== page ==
Light a grill. Lightly brush the grate with oil. Grill the burgers over a medium-hot fire for 6 minutes per side for medium rare. Grill the buns, cut side down, until toasted. Set the burgers on the buns and serve with the mint-yogurt sauce.
7. Moroccan Spiced Chickpea Soup
Last but not least, Dave Lieberman’s Moroccan Spiced Chickpea Soup featured on the Food Network. We’re concluding our list on a vegetarian note, just in case you haven’t gotten enough of your healthy food yet this winter. Whip this soup up for dinner and stick to your healthy-eating New Year’s resolutions. This dinner will warm you up without filling you out and still packs a protein punch thanks to the chickpeas and spinach. Who knew a meat-free dish could be so satiating?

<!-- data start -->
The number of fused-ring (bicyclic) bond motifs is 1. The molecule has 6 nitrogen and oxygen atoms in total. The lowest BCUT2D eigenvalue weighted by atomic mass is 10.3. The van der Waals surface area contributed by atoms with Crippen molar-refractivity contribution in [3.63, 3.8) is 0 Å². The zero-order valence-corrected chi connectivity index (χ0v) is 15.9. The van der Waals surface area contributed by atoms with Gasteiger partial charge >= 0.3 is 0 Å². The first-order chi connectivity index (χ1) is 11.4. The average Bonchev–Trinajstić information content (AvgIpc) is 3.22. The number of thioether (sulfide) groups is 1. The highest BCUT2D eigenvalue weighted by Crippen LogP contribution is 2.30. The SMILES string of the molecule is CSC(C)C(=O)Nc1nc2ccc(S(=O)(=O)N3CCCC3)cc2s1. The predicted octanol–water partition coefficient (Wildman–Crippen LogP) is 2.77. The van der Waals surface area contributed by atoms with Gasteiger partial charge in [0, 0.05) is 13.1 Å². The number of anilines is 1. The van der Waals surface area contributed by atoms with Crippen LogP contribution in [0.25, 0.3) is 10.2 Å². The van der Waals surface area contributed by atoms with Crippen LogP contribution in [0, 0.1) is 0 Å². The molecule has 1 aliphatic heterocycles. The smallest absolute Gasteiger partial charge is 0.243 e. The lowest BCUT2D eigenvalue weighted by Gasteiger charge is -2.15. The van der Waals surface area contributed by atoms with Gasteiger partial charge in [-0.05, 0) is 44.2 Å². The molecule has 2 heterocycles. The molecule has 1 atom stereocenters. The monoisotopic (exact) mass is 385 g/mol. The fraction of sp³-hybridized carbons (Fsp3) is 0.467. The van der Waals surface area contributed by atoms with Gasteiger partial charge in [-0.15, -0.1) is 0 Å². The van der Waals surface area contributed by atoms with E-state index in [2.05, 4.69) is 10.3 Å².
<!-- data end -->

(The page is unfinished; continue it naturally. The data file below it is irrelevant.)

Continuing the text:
- ¼ cup extra-virgin olive oil, plus more for garnish
- 1 large onion, medium diced
- 6 to 8 cloves garlic, pressed
- 1 teaspoon ground cinnamon
- 1 teaspoon ground cumin
- ⅛ teaspoon cayenne pepper
- 1 heaping teaspoon sweet paprika
- 1 (14.5-ounce) can chopped tomatoes
- 3 (15-ounce) cans chickpeas, drained and rinsed well
- 1 quart vegetable broth or reduced-sodium chicken broth
- 1 teaspoon sugar
- Kosher salt
- Freshly ground black pepper
- 1 (5-ounce) package pre-washed baby spinach
Directions: Heat olive oil in a large pot over medium-high heat. Add onion and garlic and saute until the onions begin to turn translucent; lower heat if browning starts to occur. Add spices and saute a minute or so. Add tomatoes, chickpeas, broth, and sugar. Season with a couple pinches of salt and 10 grinds fresh pepper. Stir well. Chickpeas should be just covered with liquid. If level is shy, add some water so the chickpeas are just covered.
Bring to a simmer, then lower heat to low and gently simmer for 45 minutes. Remove soup from heat. Use a potato masher to mash up some of the chickpeas right in the pot. Stir in the spinach and let heat through until wilted, just a couple minutes.
Season again, to taste, with salt and pepper.